21-JAN-2021 Thursday – John Pennekamp Coral Reef State Park, Key Largo FL (0 nautical miles 0 statute miles)
Elevation: Sea Level
States (1): Florida
Along the Way
Day 3 at John Pennekamp Coral Reef State Park. Today we figured we should explore the park as long as we were here.
The cannons on the beach are from English warship HMS Winchester which sunk in 1695 after grounding near Carysfort reef, a few miles from here.
Leaping Lizards! This lizard dropped 7 feet from the branch of a tree to land on his prey.
The Grove Trail is a mangroves to fruit groves trail. It wanders through a mangrove forest that ends at H.J. Shaw Farm.
Farmer Shaw grew Key Limes, oranges, and other fruit trees on a few acres cleared out of the tropical forest by planting dynamite amid the rocks and blowing it up. The Shaw family sold this grove and the surrounding forest to the state of Florida in 1979, enabling the creation of the land side of John Pennekamp Coral Reef State Park.
Decades ago the Key Largo was known for its plantations of Key Limes. The park continues to maintain this grove, which is the very last working Key lime grove in the Upper Keys.
My favorite path was the Wild Tamarind Trail. It’s a tropic hardwood forest with labels on many of the trees and shrubs. Tropical hardwood forests once covered most of the uplands on Key Largo.
Tropical hardwood forests are rarely seen in North America. Seeds of the plants took quite a journey to land in one of the most northern places warm enough for them to germinate. They were brought here by eastly tradewinds, hurricane winds and migrating birds.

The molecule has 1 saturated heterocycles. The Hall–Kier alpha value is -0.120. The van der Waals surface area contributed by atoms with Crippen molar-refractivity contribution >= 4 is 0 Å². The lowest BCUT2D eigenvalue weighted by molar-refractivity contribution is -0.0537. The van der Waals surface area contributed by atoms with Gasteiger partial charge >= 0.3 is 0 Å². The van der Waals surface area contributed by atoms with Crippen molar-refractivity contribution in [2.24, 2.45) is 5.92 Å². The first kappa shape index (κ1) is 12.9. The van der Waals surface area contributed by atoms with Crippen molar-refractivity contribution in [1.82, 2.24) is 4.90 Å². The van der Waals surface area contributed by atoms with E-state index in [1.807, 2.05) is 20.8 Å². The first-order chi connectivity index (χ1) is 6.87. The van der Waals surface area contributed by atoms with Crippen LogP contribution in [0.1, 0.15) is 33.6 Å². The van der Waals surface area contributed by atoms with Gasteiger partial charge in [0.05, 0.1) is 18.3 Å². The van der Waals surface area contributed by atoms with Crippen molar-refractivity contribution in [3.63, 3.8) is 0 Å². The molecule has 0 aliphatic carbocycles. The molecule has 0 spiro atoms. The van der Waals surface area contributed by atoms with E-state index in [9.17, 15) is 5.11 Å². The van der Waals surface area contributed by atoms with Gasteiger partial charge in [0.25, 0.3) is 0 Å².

On to explore some of the park waterways.
OMG alley! The Marvin D Adams Waterway, opened in 1963, is a cut through an ancient coral ridge connecting Largo Sound to Blackwater Bay.
Leaving the park.
The only remaining section of John Pennekamp State Park to explore this trip to Key Largo is the coral reef. We snorkeled it on a prior trip several years ago. The John Pennekamp Coral Reef is the first undersea park in the United States and encompasses approximately 70 nautical square miles. It also has the underwater Jesus statue. Hopefully we get to it another day…
Tonight we are the only transient boat in the marina.
John Pennekamp was an associate editor and columnist with the “Miami Herald” newspaper who had been instrumental saving the Everglades from over development and establishing the Everglades National Park in 1947. He was also the first chairman of the Florida Board of Parks and Historic Memorials and a consultant with the U.S. Fish and Wildlife Service. He also was instrumental in getting the Florida Board of Parks and Historic Memorial to create a 75-mile offshore sea park on Key Largo that was ultimately named the John D. Pennekamp Coral Reef State Park.
Imagine how much sound a centipede would make if they wore tiny flip flops